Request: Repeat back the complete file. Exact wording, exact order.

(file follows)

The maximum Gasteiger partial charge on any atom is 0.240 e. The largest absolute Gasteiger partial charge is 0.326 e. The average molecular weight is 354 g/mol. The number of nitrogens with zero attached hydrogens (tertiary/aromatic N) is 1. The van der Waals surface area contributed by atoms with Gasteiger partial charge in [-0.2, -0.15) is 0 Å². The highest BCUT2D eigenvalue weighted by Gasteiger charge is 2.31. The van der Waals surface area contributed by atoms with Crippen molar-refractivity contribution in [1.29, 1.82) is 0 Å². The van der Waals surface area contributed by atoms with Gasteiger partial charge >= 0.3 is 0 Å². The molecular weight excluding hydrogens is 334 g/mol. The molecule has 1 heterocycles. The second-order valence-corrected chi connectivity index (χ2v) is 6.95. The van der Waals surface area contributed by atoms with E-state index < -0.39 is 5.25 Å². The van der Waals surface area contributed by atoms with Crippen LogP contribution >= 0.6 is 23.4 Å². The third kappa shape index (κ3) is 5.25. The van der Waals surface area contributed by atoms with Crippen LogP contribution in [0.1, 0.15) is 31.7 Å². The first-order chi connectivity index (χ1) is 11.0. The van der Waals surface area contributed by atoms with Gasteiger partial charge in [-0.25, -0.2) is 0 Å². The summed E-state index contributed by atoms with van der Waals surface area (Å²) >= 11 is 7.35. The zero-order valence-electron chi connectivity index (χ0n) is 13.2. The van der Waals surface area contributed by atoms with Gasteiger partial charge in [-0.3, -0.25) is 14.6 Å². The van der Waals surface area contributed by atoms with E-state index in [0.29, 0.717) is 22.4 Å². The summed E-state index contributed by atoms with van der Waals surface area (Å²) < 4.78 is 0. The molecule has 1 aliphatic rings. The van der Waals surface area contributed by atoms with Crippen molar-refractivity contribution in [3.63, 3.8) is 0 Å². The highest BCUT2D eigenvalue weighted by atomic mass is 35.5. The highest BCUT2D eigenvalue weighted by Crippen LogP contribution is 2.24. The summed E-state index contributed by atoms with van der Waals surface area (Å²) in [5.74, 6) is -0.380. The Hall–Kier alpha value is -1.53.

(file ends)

The maximum Gasteiger partial charge on any atom is 0.240 e. The largest absolute Gasteiger partial charge is 0.326 e. The average molecular weight is 354 g/mol. The number of nitrogens with zero attached hydrogens (tertiary/aromatic N) is 1. The van der Waals surface area contributed by atoms with Gasteiger partial charge in [-0.2, -0.15) is 0 Å². The highest BCUT2D eigenvalue weighted by Gasteiger charge is 2.31. The van der Waals surface area contributed by atoms with Crippen molar-refractivity contribution in [1.29, 1.82) is 0 Å². The van der Waals surface area contributed by atoms with Gasteiger partial charge >= 0.3 is 0 Å². The molecular weight excluding hydrogens is 334 g/mol. The molecule has 1 heterocycles. The second-order valence-corrected chi connectivity index (χ2v) is 6.95. The van der Waals surface area contributed by atoms with E-state index < -0.39 is 5.25 Å². The van der Waals surface area contributed by atoms with Crippen LogP contribution >= 0.6 is 23.4 Å². The third kappa shape index (κ3) is 5.25. The van der Waals surface area contributed by atoms with Crippen LogP contribution in [0.1, 0.15) is 31.7 Å². The first-order chi connectivity index (χ1) is 11.0. The van der Waals surface area contributed by atoms with Gasteiger partial charge in [-0.25, -0.2) is 0 Å². The summed E-state index contributed by atoms with van der Waals surface area (Å²) >= 11 is 7.35. The zero-order valence-electron chi connectivity index (χ0n) is 13.2. The van der Waals surface area contributed by atoms with Gasteiger partial charge in [-0.3, -0.25) is 14.6 Å². The van der Waals surface area contributed by atoms with E-state index in [0.29, 0.717) is 22.4 Å². The summed E-state index contributed by atoms with van der Waals surface area (Å²) < 4.78 is 0. The molecule has 1 aliphatic rings. The van der Waals surface area contributed by atoms with Crippen molar-refractivity contribution in [3.63, 3.8) is 0 Å². The highest BCUT2D eigenvalue weighted by atomic mass is 35.5. The highest BCUT2D eigenvalue weighted by Crippen LogP contribution is 2.24. The summed E-state index contributed by atoms with van der Waals surface area (Å²) in [5.74, 6) is -0.380. The Hall–Kier alpha value is -1.53.